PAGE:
More recently, I put these mindful tools to use while taking part in a transformative 8-week psilocybin microdosing journey with coach Sabrina Pilet-Jones; an urban farmer, florist, educator and creative, whose myriad of services celebrate the connection between growing plants and growing the spirit within. 
I gained a structured framework for intention and goal setting from my microdosing journey, as we spent the first two weeks of the journey building a list of desired outcomes and understanding of the possible effects of the medicine on my body, specifically. It’s critical to assess whether you're physically able to receive the medicine’s benefits before starting because every body is different. With Sabrina’s guidance, I was able to both form new habits with daily rituals and reframe my relationship to my body by shifting my awareness, perception and focus.
Psilocybin aided this process by allowing me to access joy, creativity and alignment between my choices and intentions. 
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Some of the resources that helped me explore the mind, body, spirit connection during the microdosing journey were:
- The psychedelic integration circles offered by the Ancestor Project. 
- Free audio books like The Body Keeps the Score by Bressel A van der Kolk M.D.
- Listening to binaural beats 10 mins before sleep and screen time in the morning.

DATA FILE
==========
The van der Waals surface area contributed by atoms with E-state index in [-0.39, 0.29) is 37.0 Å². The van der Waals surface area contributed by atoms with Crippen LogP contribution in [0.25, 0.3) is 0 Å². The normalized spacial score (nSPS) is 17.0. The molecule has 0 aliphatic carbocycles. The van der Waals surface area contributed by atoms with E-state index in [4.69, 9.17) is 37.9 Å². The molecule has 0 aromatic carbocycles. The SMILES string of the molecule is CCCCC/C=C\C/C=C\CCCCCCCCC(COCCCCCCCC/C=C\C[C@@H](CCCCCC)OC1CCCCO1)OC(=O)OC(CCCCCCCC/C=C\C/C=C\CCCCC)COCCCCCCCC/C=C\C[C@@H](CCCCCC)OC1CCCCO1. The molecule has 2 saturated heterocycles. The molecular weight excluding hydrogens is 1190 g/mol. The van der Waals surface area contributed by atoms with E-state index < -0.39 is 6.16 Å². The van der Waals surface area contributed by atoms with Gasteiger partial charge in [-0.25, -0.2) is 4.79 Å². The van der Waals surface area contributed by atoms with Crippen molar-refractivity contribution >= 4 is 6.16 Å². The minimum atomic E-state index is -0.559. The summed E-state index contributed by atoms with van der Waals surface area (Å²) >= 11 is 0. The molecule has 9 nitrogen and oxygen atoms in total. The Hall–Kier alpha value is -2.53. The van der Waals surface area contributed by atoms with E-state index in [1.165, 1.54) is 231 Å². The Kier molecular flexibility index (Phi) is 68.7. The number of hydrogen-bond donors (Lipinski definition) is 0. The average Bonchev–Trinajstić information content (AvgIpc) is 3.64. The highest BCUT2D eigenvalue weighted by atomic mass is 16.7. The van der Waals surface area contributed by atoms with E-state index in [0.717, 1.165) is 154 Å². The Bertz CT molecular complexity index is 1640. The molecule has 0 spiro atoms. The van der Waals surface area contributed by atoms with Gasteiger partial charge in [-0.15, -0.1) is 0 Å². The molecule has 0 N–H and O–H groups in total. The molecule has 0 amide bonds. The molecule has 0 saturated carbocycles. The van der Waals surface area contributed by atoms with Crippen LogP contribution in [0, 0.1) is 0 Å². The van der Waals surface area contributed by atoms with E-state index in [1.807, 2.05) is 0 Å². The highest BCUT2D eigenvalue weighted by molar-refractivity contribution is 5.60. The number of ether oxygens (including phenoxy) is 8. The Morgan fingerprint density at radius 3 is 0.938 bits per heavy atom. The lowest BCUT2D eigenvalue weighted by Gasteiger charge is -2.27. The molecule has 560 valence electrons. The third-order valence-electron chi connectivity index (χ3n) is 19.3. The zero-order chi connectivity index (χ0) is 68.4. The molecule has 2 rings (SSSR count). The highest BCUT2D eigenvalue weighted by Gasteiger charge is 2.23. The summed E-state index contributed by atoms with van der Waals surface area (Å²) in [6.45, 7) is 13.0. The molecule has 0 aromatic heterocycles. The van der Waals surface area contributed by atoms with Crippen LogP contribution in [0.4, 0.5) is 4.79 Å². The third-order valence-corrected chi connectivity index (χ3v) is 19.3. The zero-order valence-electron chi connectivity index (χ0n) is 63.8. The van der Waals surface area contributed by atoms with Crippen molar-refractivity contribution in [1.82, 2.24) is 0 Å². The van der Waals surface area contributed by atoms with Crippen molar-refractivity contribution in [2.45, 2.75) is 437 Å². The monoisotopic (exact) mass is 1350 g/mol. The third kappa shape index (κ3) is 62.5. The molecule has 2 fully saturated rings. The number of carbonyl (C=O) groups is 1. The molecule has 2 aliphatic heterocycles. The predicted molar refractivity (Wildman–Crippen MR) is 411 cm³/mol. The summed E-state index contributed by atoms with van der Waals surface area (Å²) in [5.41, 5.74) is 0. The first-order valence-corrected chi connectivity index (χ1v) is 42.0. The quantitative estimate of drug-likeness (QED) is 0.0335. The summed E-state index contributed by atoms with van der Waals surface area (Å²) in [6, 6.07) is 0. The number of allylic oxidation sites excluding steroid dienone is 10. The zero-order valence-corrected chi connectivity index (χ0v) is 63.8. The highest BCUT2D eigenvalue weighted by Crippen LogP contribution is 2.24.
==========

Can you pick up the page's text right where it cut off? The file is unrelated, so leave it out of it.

- Video journaling verbal praise for accomplishments, big or small to activate radical self-love.
- Taking nature walks alone and with friends to listen, observe and practice gratitude.
If you are interested in learning more about Ayahuasca, CJ Ananda offers coaching and meditation virtually and will be leading a Shamanic cleanse in Tarapoto, Peru this summer with the help of Selva and Amelia. You can find more information about it here. If you are interested in starting your own relationship with food sovereignty and growing where you are, these resources from Soul Fire Farm are extremely informative.
The restorative powers of nature and plant medicine helped me reimagine my relationships in community with myself, others and the earth. They’ve helped me find comfort in knowing that I am a part of something bigger than my individual circumstance and that I can turn to my spiritual ancestors for guidance along the journey; choosing to activate awe and joy daily as the foundations for fulfillment.